2. The principal contractor where design work is carried out after the principal designer's appointment has finished and where changes need to be made to the health and safety file. In these circumstances, it will be the principal contractor's duty to make those changes, but the designer must ensure that the principal contractor has the appropriate information to update the file.

This information should be provided to the principal designer and principal contractor as early as possible before the designer's work ends on the project.

The Principal Designer

The principal designer is responsible for preparing the health and safety file. They are accountable to the client and should liaise closely to agree the structure and content of the file as soon as practicable after appointment. In preparing the file, the principal designer should expect the client to provide any health and safety file that may exist from an earlier project.

The principal designer must also cooperate with the rest of the project team and should expect their cooperation in return. Cooperation[link with cooperation] with the principal contractor is particularly important in agreeing the structure and content of the information included in the file. Liaison with designers and other contractors is also important. They may hold information that is useful for the health and safety file, which may be difficult to obtain after they have left the project.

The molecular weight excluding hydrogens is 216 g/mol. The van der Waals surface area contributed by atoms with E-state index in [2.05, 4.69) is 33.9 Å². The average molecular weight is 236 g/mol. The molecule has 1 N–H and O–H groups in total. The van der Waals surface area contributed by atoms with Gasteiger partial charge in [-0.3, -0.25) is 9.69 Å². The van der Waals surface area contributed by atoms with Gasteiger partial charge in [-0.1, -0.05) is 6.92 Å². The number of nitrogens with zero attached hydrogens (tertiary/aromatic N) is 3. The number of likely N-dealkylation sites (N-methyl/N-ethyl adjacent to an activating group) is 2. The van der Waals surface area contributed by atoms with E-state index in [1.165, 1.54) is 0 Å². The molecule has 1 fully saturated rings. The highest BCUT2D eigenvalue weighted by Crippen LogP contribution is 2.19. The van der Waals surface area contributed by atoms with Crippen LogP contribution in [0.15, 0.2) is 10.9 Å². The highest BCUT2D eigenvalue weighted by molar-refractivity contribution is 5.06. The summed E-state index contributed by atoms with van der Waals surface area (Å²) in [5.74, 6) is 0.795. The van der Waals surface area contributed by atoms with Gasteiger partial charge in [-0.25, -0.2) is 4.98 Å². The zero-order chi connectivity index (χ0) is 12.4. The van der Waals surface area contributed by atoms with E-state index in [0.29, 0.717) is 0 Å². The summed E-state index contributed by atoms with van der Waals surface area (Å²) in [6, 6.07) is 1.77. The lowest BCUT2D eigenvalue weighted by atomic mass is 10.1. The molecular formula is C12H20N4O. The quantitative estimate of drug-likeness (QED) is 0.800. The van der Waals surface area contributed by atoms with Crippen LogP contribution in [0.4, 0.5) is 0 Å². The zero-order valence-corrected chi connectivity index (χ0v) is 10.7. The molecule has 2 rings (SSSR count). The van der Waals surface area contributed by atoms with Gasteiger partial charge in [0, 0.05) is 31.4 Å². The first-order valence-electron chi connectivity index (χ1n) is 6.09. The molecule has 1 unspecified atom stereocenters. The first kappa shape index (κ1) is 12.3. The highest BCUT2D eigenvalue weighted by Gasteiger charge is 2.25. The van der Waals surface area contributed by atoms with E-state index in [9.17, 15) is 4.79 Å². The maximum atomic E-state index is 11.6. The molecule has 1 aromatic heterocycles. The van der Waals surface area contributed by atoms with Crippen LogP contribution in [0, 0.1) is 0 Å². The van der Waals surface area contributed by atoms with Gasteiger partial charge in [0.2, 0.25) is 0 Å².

The principal designer, in cooperation with other members of the project team must also ensure that the file is appropriately updated, reviewed and revised as necessary to ensure it takes account of any changes that occur as the project progresses.

The principal designer must pass the updated file to the client at the end of the project. In doing this, they should ensure the client understands the structure and content of the file and its significance for any subsequent project. If the principal designer's appointment finishes before the end of the project, they must pass the file to the principal contractor who must then take on responsibility for it. In doing this, the principal designer should ensure the principal contractor is aware of any outstanding issues that may need to be taken into account when reviewing, updating and revising the file.

The Principal Contractor

For the duration of the principal designer's appointment, the principal contractor plays a secondary role in ensuring the health and safety file is fit for purpose. They must provide the principal designer with any relevant information that needs to be included in the health and safety file.